Growing cabbage in Uganda, my home country, is pretty easy. All you need is a piece of land, know when it will rain, and plant your cabbage. The land is fertile with two rainy seasons so you can have a good crop without applying fertilizer or irrigating the land.
As a farmer the big question is; what sets me apart from the farmer next door who is growing the same cabbage on a similar piece of land and taking advantage of the same rainy seasons?
On my journey as a Business Analyst, I had to answer that question. I was good at the core elements of my job, I could grow cabbage as well at the next person. Yet, entering this year I realised I wanted to grow beyond being just a good analyst. I wanted to be a relevant analyst who could instill confidence in her clients.
At first, I was overwhelmed by stories of great people in my field. Their tales of success almost paralysed me. They had worked on large accounts with teams distributed across the world, opened offices in multiple countries and were now coaching organizational leaders. Granted they had years of experience, but I still could not imagine how one person could achieve all that.
For weeks I sought opportunities to get better and honestly came up empty-handed. After those fruitless weeks I finally decided to apply a few lessons from my farm to my development as a business analyst.
1. Water Relationships
My garden looked suspiciously dry despite my faithful watering. What was I doing wrong? I began by asking questions! I asked myself questions. I asked those who have walked a similar journey. I even asked my clients.
Then I carefully considered the answers I was given. Over time, I have come to face the possibility that the problem could lie within me or my approach. Maybe I did not understand something, or wasn’t doing something right, or perhaps I wasn’t doing enough of something else. I then took time to answer as many of these questions as honestly as possible.
In my garden, I discovered that I needed to add mulch to my garden and that watering in the evening allowed for higher retention. On my projects I found that even though I thought I was communicating with my client, the relationship was still dry and lacking energy.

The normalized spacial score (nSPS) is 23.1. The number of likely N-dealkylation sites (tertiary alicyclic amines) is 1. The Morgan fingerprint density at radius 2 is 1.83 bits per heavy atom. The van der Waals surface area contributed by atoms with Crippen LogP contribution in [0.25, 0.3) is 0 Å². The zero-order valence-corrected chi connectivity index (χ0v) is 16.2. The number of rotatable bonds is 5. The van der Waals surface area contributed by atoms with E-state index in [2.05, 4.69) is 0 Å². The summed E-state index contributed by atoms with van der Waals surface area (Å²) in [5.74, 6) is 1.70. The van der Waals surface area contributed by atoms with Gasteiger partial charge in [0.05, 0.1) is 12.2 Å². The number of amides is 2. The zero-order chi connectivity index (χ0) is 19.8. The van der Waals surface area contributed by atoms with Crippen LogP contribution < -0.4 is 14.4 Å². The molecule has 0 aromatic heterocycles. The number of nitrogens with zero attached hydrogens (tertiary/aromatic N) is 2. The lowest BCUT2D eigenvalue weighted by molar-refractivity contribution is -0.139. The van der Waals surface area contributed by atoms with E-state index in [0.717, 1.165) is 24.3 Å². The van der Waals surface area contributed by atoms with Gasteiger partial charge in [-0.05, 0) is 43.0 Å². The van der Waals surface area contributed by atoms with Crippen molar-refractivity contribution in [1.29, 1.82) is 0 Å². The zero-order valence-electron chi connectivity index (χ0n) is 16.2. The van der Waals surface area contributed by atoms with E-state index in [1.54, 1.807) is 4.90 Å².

Asking relevant questions and sharing with the client was the secret. Timely communication made it possible to identify the key facts the client needed to know and provided more visibility into the project. The client had greater confidence in the team’s work and things began to grow, nurturing and strengthening our relationships.
I watched too. While working on a project, you are exposed to many ways to solve problems. You get an opportunity to closely observe other people work and can end up with a wealth of knowledge somewhere in your mind. Taking time off to introspect gives you an opportunity to bring these answers to the surface.
2. Find a Thinking Buddy
Enlisting someone as a sounding board to help you think through these questions can also been pretty helpful. Your thinking buddy can be anyone with experience. I found mine through an online gardening forum discussing the same problems with pests as I had. The plants had been attacked by really aggressive insects and after unsuccessfully trying different pesticides I would still find plants with all the leaves missing.
Being able to discuss this pest of a problem provided a useful alternative remedy. The same approach has proven valuable in my career growth. Since I have access to experienced colleagues and online resources, once every week, I can take time to share with colleagues the challenges of my project and the solutions I plan to apply. They in turn validate approaches, suggest improvements or point out aspects that have been overlooked. This exercise enables me to leverage my colleague’s experience and also gain confidence in my own methods.
3. Track the Path to Growth
I did not keep very good records of my first season as a farmer, which meant that I had to troubleshoot each problem all over again the next season. Tracking my experience changed that. When my cabbage leaves were withering and brown and I could review my records. I identified the needed change in the farming process to produce a healthy crop the next time around.
The same learning about learning is true for careers. I am not recommending that you draw up a chart (you can if you like) but do document the questions and solutions you are experimenting with and note the differences, if any, it has brought to your work. Take note of those that did not work and why for future reference.
When All Else Fails, Do Something!
The technology industry evolves at a pace that most people often struggle to keep up with. Whether as a cabbage farmer or a business analyst, there is a lot of pressure to stay ahead. Sometimes it seems like monthly makeovers are needed to stay ahead… BUT before you start breathing into a paper bag, take an honest look at yourself and where you are and change something.
You’d would be surprised how even the smallest change can make a great difference on a project - improve a relationship with a client, or make a difference in your harvest of cabbages. Implement a creative solution to a client problem or trying spraying your garden pests with a chilli and garlic cocktail. New ideas may sound crazy, but they can bring new life to your project or garden. They could be wrong, but they could also be right.
Disclaimer: The statements and opinions expressed in this article are those of the author(s) and do not necessarily reflect the positions of Thoughtworks.